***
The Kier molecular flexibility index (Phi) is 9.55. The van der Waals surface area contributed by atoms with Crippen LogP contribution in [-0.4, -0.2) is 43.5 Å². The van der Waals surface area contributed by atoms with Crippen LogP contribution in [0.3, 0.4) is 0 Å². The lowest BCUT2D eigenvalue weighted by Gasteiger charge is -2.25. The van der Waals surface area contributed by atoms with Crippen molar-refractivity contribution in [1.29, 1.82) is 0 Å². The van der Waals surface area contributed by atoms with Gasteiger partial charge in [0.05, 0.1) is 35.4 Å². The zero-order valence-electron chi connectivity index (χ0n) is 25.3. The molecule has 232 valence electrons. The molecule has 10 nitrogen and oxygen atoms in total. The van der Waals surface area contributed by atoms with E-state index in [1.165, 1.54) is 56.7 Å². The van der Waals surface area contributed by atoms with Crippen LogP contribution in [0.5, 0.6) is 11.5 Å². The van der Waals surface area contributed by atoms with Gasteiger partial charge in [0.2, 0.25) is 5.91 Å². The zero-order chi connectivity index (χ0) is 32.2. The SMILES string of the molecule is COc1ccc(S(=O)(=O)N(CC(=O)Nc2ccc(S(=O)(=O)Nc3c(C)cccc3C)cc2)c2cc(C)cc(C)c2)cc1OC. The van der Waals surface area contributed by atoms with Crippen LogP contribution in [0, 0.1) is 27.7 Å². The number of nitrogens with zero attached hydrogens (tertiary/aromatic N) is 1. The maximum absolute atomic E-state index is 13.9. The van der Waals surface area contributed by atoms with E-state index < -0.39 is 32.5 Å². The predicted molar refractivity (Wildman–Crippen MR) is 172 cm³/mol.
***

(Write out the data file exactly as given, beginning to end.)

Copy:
The Kier molecular flexibility index (Phi) is 9.55. The van der Waals surface area contributed by atoms with Crippen LogP contribution in [-0.4, -0.2) is 43.5 Å². The van der Waals surface area contributed by atoms with Crippen LogP contribution in [0.3, 0.4) is 0 Å². The lowest BCUT2D eigenvalue weighted by Gasteiger charge is -2.25. The van der Waals surface area contributed by atoms with Crippen molar-refractivity contribution in [1.29, 1.82) is 0 Å². The van der Waals surface area contributed by atoms with Gasteiger partial charge in [0.05, 0.1) is 35.4 Å². The zero-order valence-electron chi connectivity index (χ0n) is 25.3. The molecule has 232 valence electrons. The molecule has 10 nitrogen and oxygen atoms in total. The van der Waals surface area contributed by atoms with E-state index in [1.165, 1.54) is 56.7 Å². The van der Waals surface area contributed by atoms with Crippen LogP contribution in [0.5, 0.6) is 11.5 Å². The van der Waals surface area contributed by atoms with Gasteiger partial charge in [0.2, 0.25) is 5.91 Å². The zero-order chi connectivity index (χ0) is 32.2. The SMILES string of the molecule is COc1ccc(S(=O)(=O)N(CC(=O)Nc2ccc(S(=O)(=O)Nc3c(C)cccc3C)cc2)c2cc(C)cc(C)c2)cc1OC. The van der Waals surface area contributed by atoms with Crippen LogP contribution in [0, 0.1) is 27.7 Å². The number of nitrogens with zero attached hydrogens (tertiary/aromatic N) is 1. The maximum absolute atomic E-state index is 13.9. The van der Waals surface area contributed by atoms with E-state index < -0.39 is 32.5 Å². The predicted molar refractivity (Wildman–Crippen MR) is 172 cm³/mol.